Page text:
Court approves WPP shareholder meeting on takeover bid

The New South Wales Supreme Court has approved a WPP AUNZ shareholder meeting on 21 April to consider and vote on WPP plc’s takeover bid.

In addition, a PricewaterhouseCoopers report has concluded the takeover is fair and reasonable, and in the best interests of WPP AUNZ minority shareholders. According to the report, the market value of a WPP AUNZ share sits between $0.62 and $0.80; WPP plc upped its offer from $0.55 to $0.70 per share in December.

WPP AUNZ CEO Jens Monsees

The announcement, lodged with the Australian Securities Exchange this morning, also confirmed shareholders will be sent information about the scheme, the PwC report, and a notice convening the meeting to inform their vote. These documents will be posted to the ASX tomorrow and sent to shareholders around 22 March.

WPP plc already owns 61.5% of the company, and is attempting to acquire the remaining shares. The holding group’s local arm backs the deal, with the independent board committee unanimously recommending shareholders vote in favour of the takeover.

The proposal was first announced in early December. The revised offer of $0.70 gives WPP AUNZ an implied enterprise value of $717 million, according to documents filed with the ASX.

The announcement also comes a week after an amendment to the scheme implementation deed was made in light of the fully franked dividend declared with WPP AUNZ’s financial results in February. Shareholders are being paid a total dividend of 4.4 cents per share, fully franked, comprised of an ordinary dividend of 2.9 cents per share and the reinstatement of a special dividend payment of 1.5 cents per share in recognition of the 2019 sale of Kantar.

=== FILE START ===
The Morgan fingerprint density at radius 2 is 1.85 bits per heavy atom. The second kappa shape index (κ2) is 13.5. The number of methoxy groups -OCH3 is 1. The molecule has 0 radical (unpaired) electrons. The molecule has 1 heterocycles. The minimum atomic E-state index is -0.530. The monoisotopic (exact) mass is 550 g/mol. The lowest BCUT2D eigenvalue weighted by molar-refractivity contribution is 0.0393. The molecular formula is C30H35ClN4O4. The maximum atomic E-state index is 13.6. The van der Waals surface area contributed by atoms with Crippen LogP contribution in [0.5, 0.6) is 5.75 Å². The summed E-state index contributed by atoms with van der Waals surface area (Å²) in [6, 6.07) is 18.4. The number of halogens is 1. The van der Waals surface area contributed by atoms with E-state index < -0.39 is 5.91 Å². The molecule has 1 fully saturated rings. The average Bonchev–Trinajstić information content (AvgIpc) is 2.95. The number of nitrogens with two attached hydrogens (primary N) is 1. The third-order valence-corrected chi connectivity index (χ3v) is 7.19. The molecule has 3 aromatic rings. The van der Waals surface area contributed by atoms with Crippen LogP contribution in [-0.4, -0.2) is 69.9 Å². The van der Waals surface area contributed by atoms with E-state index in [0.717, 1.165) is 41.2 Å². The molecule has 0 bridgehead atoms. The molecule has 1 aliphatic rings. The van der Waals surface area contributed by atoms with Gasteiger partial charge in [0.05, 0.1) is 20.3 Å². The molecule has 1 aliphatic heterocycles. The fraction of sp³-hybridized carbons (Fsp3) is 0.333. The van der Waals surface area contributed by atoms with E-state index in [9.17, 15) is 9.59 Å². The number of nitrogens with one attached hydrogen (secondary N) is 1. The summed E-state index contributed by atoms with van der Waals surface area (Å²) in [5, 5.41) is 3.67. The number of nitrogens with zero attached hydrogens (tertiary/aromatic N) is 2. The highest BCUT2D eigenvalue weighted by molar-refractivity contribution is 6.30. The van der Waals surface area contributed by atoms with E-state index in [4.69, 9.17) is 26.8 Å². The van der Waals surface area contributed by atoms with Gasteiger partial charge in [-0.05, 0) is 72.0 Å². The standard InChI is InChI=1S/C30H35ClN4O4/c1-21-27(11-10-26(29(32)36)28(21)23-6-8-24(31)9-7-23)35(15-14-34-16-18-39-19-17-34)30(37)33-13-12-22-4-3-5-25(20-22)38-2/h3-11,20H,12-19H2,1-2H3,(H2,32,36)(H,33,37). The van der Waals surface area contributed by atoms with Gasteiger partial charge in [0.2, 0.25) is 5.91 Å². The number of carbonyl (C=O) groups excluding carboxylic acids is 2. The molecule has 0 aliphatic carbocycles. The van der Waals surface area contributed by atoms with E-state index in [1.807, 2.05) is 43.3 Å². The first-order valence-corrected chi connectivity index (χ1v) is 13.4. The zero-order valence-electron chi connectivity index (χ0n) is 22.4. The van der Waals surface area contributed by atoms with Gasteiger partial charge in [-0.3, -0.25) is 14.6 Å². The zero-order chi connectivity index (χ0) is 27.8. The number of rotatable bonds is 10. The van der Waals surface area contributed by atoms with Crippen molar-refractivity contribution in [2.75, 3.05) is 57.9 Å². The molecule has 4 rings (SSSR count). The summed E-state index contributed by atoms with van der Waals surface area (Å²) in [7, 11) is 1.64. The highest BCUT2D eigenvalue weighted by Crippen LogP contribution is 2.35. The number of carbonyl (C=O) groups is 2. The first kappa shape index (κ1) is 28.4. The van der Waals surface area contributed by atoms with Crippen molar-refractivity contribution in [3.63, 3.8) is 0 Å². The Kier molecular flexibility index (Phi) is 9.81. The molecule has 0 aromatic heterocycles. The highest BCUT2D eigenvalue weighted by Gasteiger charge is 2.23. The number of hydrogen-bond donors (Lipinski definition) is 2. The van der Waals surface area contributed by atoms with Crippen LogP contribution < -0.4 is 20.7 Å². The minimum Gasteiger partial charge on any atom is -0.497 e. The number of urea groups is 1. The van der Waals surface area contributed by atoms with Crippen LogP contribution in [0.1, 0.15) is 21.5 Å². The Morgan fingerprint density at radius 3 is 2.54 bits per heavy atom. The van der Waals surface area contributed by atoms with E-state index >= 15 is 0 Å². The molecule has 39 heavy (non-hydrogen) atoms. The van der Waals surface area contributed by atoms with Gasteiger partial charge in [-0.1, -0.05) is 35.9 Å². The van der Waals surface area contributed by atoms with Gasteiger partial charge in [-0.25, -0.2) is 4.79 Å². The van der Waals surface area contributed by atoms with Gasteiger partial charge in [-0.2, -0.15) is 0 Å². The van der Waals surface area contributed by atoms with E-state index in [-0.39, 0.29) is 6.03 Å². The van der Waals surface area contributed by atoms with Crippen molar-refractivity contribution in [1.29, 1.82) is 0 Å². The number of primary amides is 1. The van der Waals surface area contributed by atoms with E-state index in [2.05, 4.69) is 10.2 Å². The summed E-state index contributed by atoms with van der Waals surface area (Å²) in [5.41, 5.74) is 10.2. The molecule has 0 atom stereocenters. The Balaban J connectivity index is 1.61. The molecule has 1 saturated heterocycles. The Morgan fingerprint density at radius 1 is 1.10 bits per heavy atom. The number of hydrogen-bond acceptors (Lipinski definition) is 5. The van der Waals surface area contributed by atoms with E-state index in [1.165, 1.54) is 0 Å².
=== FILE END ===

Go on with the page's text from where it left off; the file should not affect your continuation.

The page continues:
The amendment stipulated that the consideration offered under the scheme of $0.70 a share will be reduced by the amount of any permitted dividends paid or declared before the scheme, including the $0.04 a share.

WPP AUNZ’s recent financial results revealed the progress of its transformation under CEO Jens Monsees. The group reported $71 million in cost savings for 2020, including $13.6 million in government subsidies received to support jobs, $2.7 million from the installation of the campus model in Brisbane, Adelaide and Perth, and $13 million from general and administrative costs such as travel, entertainment, and refraining from entering awards.

The region’s, and the world’s, largest holding company also reported earnings before interest and tax of $61.9 million, down from 32.6% from the previous year, and net sales back by 14.1% to $612.3 million.

As the takeover bid proceeds, the transformation plan for WPP AUNZ is moving into its second phase, with scaling clients across the business, developing talent, and introducing the campus model in Sydney and Melbourne on the agenda.

A two-year project will see all of WPP’s businesses in Sydney and Melbourne brought into custom-built offices, designed to encourage collaboration between brands and staff. Monsees told Mumbrella in February the offices would be a “totally different working environment, less desks, more collaboration spaces”.


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